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Prof. Dodington - English 101 - Rage Against The Machine: Background Information

What can you gain from background research?

  • Words or phrases that are specific to your topic.
  • Major ideas related to your topic
  • People places, time periods that are relevant to your topic
  • Additional readings on your topic
  • Information thats answers basic information on your topic (the who, the what, the where, the when)

Reference Databases for Background Information

Databases and online resouces to help focus your research question

The following databases are excellent places to browse for a topic and begin your research. Log-in when off campus using your MyWCC username and password. 

In Room for Debate, The Times invites knowledgeable outside contributors to discuss news events and other timely issues. Reader comments are moderated Monday through Friday.

Provides researchers with an introductory overview; background and chronology on the topic; an assessment of the current situation; tables and maps; pro/con statements from representatives of opposing positions; and bibliographies of key sources.

Developing Research Questions

As you start  reading about topic you should start thinking of questions you want to answer with your research.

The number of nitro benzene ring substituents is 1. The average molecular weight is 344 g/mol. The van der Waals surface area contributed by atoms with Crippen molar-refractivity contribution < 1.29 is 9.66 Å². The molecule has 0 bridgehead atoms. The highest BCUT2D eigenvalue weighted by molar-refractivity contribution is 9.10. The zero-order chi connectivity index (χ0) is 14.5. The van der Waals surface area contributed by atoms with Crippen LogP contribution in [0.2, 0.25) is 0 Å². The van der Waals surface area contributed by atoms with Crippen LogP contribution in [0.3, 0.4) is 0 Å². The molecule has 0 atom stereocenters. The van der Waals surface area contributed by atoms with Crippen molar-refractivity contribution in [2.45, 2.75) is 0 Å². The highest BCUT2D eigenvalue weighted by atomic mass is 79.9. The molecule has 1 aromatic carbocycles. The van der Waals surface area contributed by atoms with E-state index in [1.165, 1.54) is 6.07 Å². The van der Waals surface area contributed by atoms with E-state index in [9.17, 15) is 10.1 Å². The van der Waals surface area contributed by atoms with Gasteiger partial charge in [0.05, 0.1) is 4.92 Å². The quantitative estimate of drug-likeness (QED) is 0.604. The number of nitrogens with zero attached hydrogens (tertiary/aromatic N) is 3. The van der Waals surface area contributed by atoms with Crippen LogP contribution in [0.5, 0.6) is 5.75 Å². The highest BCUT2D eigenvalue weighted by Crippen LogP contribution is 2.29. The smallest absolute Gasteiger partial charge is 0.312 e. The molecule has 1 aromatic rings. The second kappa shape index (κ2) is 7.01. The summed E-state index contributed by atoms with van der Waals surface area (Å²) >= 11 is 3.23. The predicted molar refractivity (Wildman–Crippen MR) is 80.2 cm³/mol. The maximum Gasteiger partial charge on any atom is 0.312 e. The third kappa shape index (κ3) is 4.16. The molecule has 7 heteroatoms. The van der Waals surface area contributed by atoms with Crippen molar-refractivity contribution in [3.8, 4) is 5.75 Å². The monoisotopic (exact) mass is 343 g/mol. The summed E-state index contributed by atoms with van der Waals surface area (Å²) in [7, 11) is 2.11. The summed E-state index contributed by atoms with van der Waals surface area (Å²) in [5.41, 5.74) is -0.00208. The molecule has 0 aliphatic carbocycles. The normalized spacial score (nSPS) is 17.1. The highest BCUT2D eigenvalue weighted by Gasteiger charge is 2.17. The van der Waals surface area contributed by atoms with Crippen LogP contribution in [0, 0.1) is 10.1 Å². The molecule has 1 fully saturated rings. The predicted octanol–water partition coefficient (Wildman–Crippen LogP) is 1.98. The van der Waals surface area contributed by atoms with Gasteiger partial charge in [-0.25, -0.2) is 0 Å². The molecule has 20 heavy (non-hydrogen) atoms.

Your questions should include the "Who, What, Where, When, How and Whys" of a topic.  At the start of research they should ask very general question about your topic such: The first set of databaes should provide answer to basic questions on your topic (such as bullying) such as

What is _________?

Where does it take place?

Who is affected by _____________?

As you read more about your topic you question should get more specific  your question should get more specific

 What are the causes of ________________?

What are the effects of ________________?

What are the “pro” arguments about_______________?

What are the “con” arguments about ______________?

What should be done about ______________?

These questions will help guide you as you complete your research and form the content of your speech.